During the funeral music, Siegfried remains upright until a screen drops. It then lifts to reveal a scene devoid of any connection with the rest of this cycle. There are the square tops of what become four incinerators surrounded by a large rectangular walkway. A gnarled tree trunk and a strip of dark ground against which a Calvary tableau is played out (again as used in Lohengrin) prefix Siegfried as Christ removed from the Cross. At stage front is a fallen statue of Wotan, toppled earlier in Act II, a metaphor reminiscent of other fallen tyrants, from the ‘masters’ of the old Eastern Europe to Saddam Hussein. As fire burns, four other gods (but not Wotan) have their golden idols lowered by rope into fiery pits during the Immolation Scene. (Much is made of Kuwaiti oilfields in the programme so there might have been something we were supposed to spot here.)

There is a great deal of fire – Brünnhilde grabs a branch from the tree before setting it, the tree and everything that needs to be alight before running to the back of the stage to belly flop off it. The spiral from Rheingold is now a stage deep crescent (probably part of a ring?) on which a young person is standing and being looked up to by those who had survived this end to this world. ‘Health and Safety’ probably prevented this being one of Warner’s signature small children. This ‘child’ in Wagner production lore is often thought of as Parsifal.

It was all a mess and without a clear message. John Snelsdon’s recent book on the history of the Ring at the Royal Opera House (Oberon Books) has recently dropped on to my doormat for review and I have been fortunate to see all of the Wagner there for the last 25 years and much elsewhere. Keith Warner has found nothing really original (for himself or us) in the cycle. I know it is easy to criticize but the Ring can be heroic myth, some sort of socio-political allegory or a story full of human drama: it isn’t a cosmic void. It is left here as four disparate (if not desperate) settings that are nowhere near a unified Ring.

The search should begin for a better Siegfried, because he was the singer who most let the side down. I cannot see how John Treleaven has three – or any – Ring cycles left in him. He can surely have never sought advice from anyone who has sung the role – he does not even appear to have heard a CD of it. His singing was often of the single note variety, although a long held top note near the start of Act III appeared to herald a better vocal time but then his voice fell away again during his farewell.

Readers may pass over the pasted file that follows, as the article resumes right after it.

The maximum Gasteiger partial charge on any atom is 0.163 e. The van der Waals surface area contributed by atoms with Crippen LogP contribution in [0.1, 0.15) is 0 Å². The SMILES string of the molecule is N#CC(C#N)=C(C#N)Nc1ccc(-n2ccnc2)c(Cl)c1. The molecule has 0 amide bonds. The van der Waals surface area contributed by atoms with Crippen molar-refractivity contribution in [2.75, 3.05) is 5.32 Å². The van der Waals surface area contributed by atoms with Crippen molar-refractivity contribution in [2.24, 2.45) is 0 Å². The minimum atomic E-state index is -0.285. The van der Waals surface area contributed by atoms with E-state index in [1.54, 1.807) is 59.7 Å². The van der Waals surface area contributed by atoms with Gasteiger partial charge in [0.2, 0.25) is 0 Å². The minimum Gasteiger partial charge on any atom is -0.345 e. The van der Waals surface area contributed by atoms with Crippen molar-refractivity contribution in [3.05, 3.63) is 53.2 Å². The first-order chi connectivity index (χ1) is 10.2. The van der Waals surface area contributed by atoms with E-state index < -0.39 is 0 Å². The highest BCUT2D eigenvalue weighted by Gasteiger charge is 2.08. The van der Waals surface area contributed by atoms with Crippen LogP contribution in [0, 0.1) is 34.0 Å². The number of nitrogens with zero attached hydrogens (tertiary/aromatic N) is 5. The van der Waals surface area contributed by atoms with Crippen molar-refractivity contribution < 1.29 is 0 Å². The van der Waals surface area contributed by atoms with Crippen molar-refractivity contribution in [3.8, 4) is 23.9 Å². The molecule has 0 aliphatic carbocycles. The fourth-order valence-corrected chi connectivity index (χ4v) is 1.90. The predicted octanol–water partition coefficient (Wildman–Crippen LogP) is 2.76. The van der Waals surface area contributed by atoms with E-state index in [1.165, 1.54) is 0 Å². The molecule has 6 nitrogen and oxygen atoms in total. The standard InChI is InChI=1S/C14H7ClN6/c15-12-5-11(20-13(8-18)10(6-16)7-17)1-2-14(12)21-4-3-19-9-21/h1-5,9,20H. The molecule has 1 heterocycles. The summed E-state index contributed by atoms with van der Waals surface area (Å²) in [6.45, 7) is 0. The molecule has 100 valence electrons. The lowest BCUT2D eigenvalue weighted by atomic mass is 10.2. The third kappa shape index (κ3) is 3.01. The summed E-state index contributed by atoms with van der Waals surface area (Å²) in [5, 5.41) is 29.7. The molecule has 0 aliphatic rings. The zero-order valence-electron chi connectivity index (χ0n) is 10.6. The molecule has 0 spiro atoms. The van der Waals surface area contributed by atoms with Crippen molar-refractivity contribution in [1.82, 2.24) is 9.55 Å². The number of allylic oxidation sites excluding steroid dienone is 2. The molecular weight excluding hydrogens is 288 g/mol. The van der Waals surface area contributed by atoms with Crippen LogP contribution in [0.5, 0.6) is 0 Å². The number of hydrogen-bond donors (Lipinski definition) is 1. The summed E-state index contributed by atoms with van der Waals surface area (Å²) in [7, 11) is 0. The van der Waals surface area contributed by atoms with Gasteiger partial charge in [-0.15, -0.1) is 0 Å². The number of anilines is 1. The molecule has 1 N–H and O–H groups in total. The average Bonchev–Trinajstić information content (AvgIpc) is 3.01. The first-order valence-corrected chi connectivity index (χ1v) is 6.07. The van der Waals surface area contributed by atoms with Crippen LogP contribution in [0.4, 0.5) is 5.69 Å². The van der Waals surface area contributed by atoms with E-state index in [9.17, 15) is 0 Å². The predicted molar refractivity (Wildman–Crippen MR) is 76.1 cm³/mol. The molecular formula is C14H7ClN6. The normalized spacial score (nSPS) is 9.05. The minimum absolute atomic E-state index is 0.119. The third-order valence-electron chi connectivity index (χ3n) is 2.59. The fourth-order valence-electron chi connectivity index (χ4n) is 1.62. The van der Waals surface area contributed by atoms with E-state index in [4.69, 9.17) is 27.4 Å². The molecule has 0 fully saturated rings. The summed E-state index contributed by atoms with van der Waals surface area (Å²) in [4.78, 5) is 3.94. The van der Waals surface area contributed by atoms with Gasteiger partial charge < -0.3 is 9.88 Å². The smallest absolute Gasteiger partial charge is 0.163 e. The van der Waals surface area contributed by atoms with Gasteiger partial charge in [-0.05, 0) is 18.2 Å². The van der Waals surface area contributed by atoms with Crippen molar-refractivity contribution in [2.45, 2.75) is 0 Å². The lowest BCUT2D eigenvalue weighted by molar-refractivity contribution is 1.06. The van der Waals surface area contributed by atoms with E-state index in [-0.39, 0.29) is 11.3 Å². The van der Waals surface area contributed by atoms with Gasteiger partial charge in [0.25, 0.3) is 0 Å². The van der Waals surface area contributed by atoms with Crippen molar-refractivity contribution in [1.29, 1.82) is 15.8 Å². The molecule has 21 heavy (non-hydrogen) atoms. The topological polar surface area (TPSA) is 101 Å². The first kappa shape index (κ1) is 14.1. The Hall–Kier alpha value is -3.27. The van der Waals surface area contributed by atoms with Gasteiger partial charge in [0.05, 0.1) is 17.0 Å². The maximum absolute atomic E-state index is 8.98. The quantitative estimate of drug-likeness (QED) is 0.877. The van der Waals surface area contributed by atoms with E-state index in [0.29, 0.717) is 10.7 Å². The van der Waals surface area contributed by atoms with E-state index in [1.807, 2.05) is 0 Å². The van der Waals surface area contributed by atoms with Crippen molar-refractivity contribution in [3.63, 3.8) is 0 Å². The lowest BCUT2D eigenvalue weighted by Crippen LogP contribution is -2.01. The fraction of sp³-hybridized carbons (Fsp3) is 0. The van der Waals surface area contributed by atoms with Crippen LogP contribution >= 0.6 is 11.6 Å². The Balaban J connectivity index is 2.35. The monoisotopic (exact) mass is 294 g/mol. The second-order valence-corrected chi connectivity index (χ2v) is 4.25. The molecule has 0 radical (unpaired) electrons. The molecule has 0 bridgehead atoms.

In the twilight of his career as one of the Wagner singing gods, John Tomlinson gave what is becoming his only performance; bluff and gruff with a voice to match. A slightly grumpy eccentric elderly uncle is another way to consider him. Matching Lisa Gasteen’s vocal security and stunning commitment as Brünnhilde was Mihoko Fujimura’s rich mezzo voice as Waltraute, giving full vent to a sister’s anguish in a stunning house debut. Emily Magee and Peter Coleman-Wright made a suitably venal pair of Gibichung siblings, never out of love with one another but doing their royal duty. The high standard of the acting by all the principals is at odds with the general obfuscation around them.

Alberich was a slightly underpowered Peter Sidhom, probably slightly put off by his precarious position up in the air. Three well-matched Norns were balanced by three spirited Rhinedaughters. The chorus sang out lustily and the Royal Opera House orchestra from solo horn to six harps played as if they were the finest opera orchestra in the world.

It is incredibly difficult to cast the Ring these days; just witness the list of relative unknowns stitched together for Bayreuth this year. So to have an evening sung, on the whole, with so much concern for music-drama and given such fine support by conductor and musicians gave the evening a gloss its otherwise dire staging did not deserve. Having your eyes closed would be the best way to appreciate Antonio Pappano’s musically intelligent and blazing account of this difficult score with it many potential longueurs – even the Norns’ scene didn’t drag. Never has a Götterdämmerung gone by quite so quickly despite another ludicrous one hour second interval.

Maybe Keith Warner will pull a rabbit out of the hat and give us a superb Ring in 2007, but the odds are against it. Richard Jones’s version for Covent Garden in the mid-1990s was ahead of its time, unrecorded and largely forgotten. Every scene of his had more wit and provoked more thought about the possible meaning of Wagner’s Ring than Keith Warner and his cohort evoke over four evenings of old hat and second thoughts.

© Jim Pritchard


Pictures of Götterdämmerung © Royal Opera House / Clive Barda